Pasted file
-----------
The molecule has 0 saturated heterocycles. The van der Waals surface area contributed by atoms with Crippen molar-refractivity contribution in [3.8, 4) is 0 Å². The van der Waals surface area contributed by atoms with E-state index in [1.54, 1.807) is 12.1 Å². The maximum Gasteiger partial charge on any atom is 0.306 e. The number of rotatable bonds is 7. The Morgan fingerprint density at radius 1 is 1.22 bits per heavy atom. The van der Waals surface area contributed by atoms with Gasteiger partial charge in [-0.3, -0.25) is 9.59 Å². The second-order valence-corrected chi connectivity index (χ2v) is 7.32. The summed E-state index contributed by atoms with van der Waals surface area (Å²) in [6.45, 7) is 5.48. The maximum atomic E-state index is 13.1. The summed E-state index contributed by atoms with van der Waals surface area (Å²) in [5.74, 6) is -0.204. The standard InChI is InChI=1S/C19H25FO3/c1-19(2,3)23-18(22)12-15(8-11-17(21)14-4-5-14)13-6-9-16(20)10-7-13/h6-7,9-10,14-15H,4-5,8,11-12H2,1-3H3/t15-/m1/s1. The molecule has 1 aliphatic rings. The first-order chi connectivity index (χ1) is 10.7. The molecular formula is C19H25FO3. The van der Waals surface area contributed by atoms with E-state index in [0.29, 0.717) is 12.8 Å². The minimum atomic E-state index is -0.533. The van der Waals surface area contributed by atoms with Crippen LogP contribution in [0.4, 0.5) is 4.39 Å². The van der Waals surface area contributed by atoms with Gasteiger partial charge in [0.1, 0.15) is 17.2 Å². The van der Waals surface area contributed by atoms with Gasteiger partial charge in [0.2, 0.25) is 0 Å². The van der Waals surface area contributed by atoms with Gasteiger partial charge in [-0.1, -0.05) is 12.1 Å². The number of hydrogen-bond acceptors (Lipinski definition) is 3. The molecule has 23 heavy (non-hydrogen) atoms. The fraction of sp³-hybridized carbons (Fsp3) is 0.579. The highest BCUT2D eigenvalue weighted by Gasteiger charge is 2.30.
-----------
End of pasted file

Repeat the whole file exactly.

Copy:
The molecule has 0 saturated heterocycles. The van der Waals surface area contributed by atoms with Crippen molar-refractivity contribution in [3.8, 4) is 0 Å². The van der Waals surface area contributed by atoms with E-state index in [1.54, 1.807) is 12.1 Å². The maximum Gasteiger partial charge on any atom is 0.306 e. The number of rotatable bonds is 7. The Morgan fingerprint density at radius 1 is 1.22 bits per heavy atom. The van der Waals surface area contributed by atoms with Gasteiger partial charge in [-0.3, -0.25) is 9.59 Å². The second-order valence-corrected chi connectivity index (χ2v) is 7.32. The summed E-state index contributed by atoms with van der Waals surface area (Å²) in [6.45, 7) is 5.48. The maximum atomic E-state index is 13.1. The summed E-state index contributed by atoms with van der Waals surface area (Å²) in [5.74, 6) is -0.204. The standard InChI is InChI=1S/C19H25FO3/c1-19(2,3)23-18(22)12-15(8-11-17(21)14-4-5-14)13-6-9-16(20)10-7-13/h6-7,9-10,14-15H,4-5,8,11-12H2,1-3H3/t15-/m1/s1. The molecule has 1 aliphatic rings. The first-order chi connectivity index (χ1) is 10.7. The molecular formula is C19H25FO3. The van der Waals surface area contributed by atoms with E-state index in [0.29, 0.717) is 12.8 Å². The minimum atomic E-state index is -0.533. The van der Waals surface area contributed by atoms with Crippen LogP contribution in [0.4, 0.5) is 4.39 Å². The van der Waals surface area contributed by atoms with Gasteiger partial charge in [0.1, 0.15) is 17.2 Å². The van der Waals surface area contributed by atoms with Gasteiger partial charge in [0.2, 0.25) is 0 Å². The van der Waals surface area contributed by atoms with Gasteiger partial charge in [-0.1, -0.05) is 12.1 Å². The number of hydrogen-bond acceptors (Lipinski definition) is 3. The molecule has 23 heavy (non-hydrogen) atoms. The fraction of sp³-hybridized carbons (Fsp3) is 0.579. The highest BCUT2D eigenvalue weighted by Gasteiger charge is 2.30.